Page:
The entire application was implemented in C++, using several third party libraries which are described in the API Links section of this document. In the interest of saving time, the user is responsible for providing a partially preprocessed PNG image to the program which is then used to set the initial conditions of the joint PDEs. The user is responsible for making sure that the input image has “power of 2” dimensions and that it is in black and white. Additionally, a slight Gaussian Blur tends to give better results. The user also has the option of providing two input images that explicitly define the starting conditions of the PDEs, but minor changes are required in the code for this to work.
The following subsections deal with implementation details that are part of each component of the rendering system.
Plate 3 - The top image used constant values for the diffuse colour. The bottom image used a perlin noise texture for the diffuse colour. Note how there is more internal detail in the bottom image.
Two different attempts were made at creating Tone Preservation with Ice Crystals. The first method, the 3D Kobiyashi Formulation produced results that were far too erratic and did not preserve tone at all. The second method, Stacked 2D Kobiyashi Formulation gives better results, but still significantly falls short in preserving the tone of the input image. Below is a description of the different techniques.
The first method attempted for tone preservation was to simply extend the Kobiyashi equations into the third dimension and simulate over phase and temperature volumes. The two PDEs are readily adapted by simply adding the
z partial derivative into the equation into the expected places. The one part of the equation that is difficult to adapt is equation (2) from Figure 2, which is explictly locked down to two dimensions by Kim and Lin. On further inspection however, equation (2) is an extended Polar Rose equation, which Wejchurt successfully extended into 3D with very interesting results [JW]. Using his formulations of the Spherical Rose equation in place of the Polar Rose equation gave the desired results of extending the Formulation into 3D. Unfortunately, either because of poor coding or poor formulation, the resulting PDE never managed to give adequate results in terms of shapes that resembled ice crystals. No amount of tweaking of the simulation constants resulted in a solution that visually looked like ice similar to the 2D case. As a result, this method was abandoned in favour of the Stacked 2D Formulation described below.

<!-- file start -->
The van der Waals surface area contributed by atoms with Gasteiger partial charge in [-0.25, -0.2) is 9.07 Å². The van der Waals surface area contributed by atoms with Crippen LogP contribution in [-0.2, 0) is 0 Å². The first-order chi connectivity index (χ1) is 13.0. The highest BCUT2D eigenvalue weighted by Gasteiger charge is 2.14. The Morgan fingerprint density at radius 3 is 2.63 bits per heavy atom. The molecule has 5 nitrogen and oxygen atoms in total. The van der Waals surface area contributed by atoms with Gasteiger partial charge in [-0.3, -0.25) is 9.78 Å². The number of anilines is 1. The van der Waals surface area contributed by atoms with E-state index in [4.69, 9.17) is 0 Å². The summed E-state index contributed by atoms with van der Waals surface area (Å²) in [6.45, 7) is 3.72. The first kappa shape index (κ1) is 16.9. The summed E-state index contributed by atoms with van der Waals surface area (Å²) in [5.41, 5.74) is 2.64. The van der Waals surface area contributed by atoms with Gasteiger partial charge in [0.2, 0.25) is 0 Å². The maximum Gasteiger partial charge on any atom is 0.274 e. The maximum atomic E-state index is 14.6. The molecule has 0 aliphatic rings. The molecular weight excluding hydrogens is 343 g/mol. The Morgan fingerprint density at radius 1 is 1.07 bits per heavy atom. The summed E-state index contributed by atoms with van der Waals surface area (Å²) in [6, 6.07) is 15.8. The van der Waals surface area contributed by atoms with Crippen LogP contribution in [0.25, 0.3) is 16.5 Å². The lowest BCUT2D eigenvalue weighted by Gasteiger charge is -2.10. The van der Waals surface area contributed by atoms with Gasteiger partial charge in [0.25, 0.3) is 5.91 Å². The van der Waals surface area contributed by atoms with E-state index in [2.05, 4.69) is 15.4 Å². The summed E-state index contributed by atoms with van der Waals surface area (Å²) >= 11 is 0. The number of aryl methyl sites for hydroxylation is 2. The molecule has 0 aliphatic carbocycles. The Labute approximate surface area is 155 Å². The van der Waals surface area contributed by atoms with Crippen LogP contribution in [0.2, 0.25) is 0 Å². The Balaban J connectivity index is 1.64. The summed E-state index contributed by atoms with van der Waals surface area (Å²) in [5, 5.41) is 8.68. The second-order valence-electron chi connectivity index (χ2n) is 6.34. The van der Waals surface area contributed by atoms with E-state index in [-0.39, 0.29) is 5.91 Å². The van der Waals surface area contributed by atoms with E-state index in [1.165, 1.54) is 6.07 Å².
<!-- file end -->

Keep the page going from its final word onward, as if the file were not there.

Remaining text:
In this method, multiple phase and temperature fields are stacked on top of each other with the hopes that they will approximate the tonal properties of the input image. Each layer is rendered using an adjustable alpha value which causes the different levels to merge with each other into a multitoned image. The key to this method is the choice of initial conditions for each field slice. The initial conditions for each slice were calculated from the input image as follows:
foreach pixel P in temperature field I = input_intensity if ( I > 1 - slice_number / slice_count ) P = 1.0 else P = 0.0 end if next foreach pixel P in phase field I = input_intensity if ( I > 1 - slice_number / slice_count ) P = 0.0 else P = 1.0 end if next
This is in effect a screening process whereby each slice is a different thresholded version of the input image. The phase field is then further processed by extracting the border image from the field and using the border image as the phase field for the specific slice level. This pairing of temperature and phase initial conditions ensures that the crystals only ever grow inside the contours defined by the screened image, and not outside. This ensures a strong preservation of the edges of the specific levels. In general 8 slices gives the best results. This is the technique that was used in the Results section of this document. Unfortunately, as demonstrated by the results, this does a very poor job of simulating tone simply because there is insufficient overlap between the different layers to produce the desired mixing results.
To speed up the simulation of the Kobiyashi PDE, the PDE solver code was migrated onto the GPU using the GLSL shading language. As the PDE simulation is highly paralellizable, the GPU is strongly suited for the task since it is in essense an SIMD device. Kim and Lin achieved a five fold speed increase with the GPUs of the time, and GPU technology has progressed at a blistering pace since 2004. When initially implementing the GLSL version of the PDE solver, the expectation was to get a similar five fold increase bearing in mind that time constraints on the project do not allow for time to heavily optimize the routines. However, the first implementation of the GPU based solver far surpassed expectations by giving up to a 350 fold increase in speed over the CPU version of the solver in some circumstances. Table 1 gives the benchmark results of the simulations for one iteration of the simple FTCS technique used to solve the equations.
|Field Dimensions (WxHxD)||CPU (avg ms)||GPU (avg ms)||Relative Increase|